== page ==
Inkodye

I like the idea of our family making us who we are. Continuing with printed images within the vessels I felt that the idea that each one represented a different relative or person was an interesting one….

Using a couple of the previous samples I used a thread to illustrate my thinking and to see if visually it works.

Threaded family line sample

I had started to feel that the idea of using blue cyanotype as my method of image transfer onto the bowls, didn’t feel quite right. I see this as a more uplifting and positive piece of work, more a way of reminiscing. I wanted a way of printing antiqued looking imagery and remembered a product called ‘inkodye’. Used in a similar way to the chemicals used for cyanotype printing inkodye comes in a variety of colours and sepia was one of them.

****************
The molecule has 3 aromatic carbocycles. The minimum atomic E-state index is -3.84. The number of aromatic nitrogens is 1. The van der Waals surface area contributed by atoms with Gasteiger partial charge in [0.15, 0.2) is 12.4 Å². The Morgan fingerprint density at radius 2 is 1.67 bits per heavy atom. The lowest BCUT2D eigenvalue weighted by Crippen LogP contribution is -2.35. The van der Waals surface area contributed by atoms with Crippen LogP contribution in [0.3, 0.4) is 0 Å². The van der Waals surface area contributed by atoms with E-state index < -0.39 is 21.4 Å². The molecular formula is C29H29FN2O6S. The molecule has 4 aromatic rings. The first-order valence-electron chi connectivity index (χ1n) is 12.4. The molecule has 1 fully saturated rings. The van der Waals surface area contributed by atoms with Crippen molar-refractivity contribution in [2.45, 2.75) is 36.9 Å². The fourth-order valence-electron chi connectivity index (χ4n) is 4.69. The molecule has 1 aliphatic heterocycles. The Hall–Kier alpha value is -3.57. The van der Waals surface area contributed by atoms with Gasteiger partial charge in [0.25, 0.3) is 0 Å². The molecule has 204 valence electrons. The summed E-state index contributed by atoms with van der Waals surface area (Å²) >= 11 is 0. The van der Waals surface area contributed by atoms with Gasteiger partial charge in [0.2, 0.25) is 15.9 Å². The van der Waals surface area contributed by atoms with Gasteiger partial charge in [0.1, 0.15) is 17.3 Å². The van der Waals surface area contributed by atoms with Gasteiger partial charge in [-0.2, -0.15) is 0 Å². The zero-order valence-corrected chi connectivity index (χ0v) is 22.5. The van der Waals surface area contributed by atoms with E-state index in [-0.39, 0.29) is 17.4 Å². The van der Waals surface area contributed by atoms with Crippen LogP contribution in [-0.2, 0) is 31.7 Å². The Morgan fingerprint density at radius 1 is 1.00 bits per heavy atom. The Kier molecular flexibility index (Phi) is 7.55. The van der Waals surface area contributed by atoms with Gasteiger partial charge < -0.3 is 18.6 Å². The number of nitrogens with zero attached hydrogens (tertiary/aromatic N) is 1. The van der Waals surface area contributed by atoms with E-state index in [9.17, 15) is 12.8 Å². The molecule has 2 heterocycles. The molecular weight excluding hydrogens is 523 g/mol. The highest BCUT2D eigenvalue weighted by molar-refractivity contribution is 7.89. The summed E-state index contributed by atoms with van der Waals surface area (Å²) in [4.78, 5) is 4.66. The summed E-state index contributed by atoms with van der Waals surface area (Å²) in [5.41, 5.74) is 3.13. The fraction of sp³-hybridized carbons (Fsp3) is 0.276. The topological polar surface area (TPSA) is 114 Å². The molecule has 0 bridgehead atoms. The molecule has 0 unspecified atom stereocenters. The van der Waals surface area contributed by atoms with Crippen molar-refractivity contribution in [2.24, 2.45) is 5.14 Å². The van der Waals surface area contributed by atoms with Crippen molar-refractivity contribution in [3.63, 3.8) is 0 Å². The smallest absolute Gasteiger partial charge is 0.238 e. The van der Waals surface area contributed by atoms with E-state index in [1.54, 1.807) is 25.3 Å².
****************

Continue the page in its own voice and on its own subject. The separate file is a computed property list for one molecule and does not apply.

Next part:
I created a series of negative images that I wanted to print and printed them onto overhead projection film on my inkjet printer. I covered some fabric in a darkened room with the inkodye. I blotted off the excess and placed the film over the top then a sheet of glass and laid it out in the sun for about 20 mins.

It was quite frustrating because each time I tried something didn’t work.

Inkodye tests

I gave the negative more contrast, made sure the exposure was long enough, made sure I had removed any excess inkodye etc. The biggest problem I had though was washing the inkodye out. I quickly realised it is quite stubborn stuff and eventually resorted to double washing powder dose in the washing machine.

inkodye success

This was much more successful!

firstAttemptHowever when placed within my fibre bowls I realised that the images lost some clarity. The images are old and are fairly unclear but I felt that there is some confusion with the form against the background. In Photoshop I removed the background detail to enhance and make clearer what details are there.

 

 

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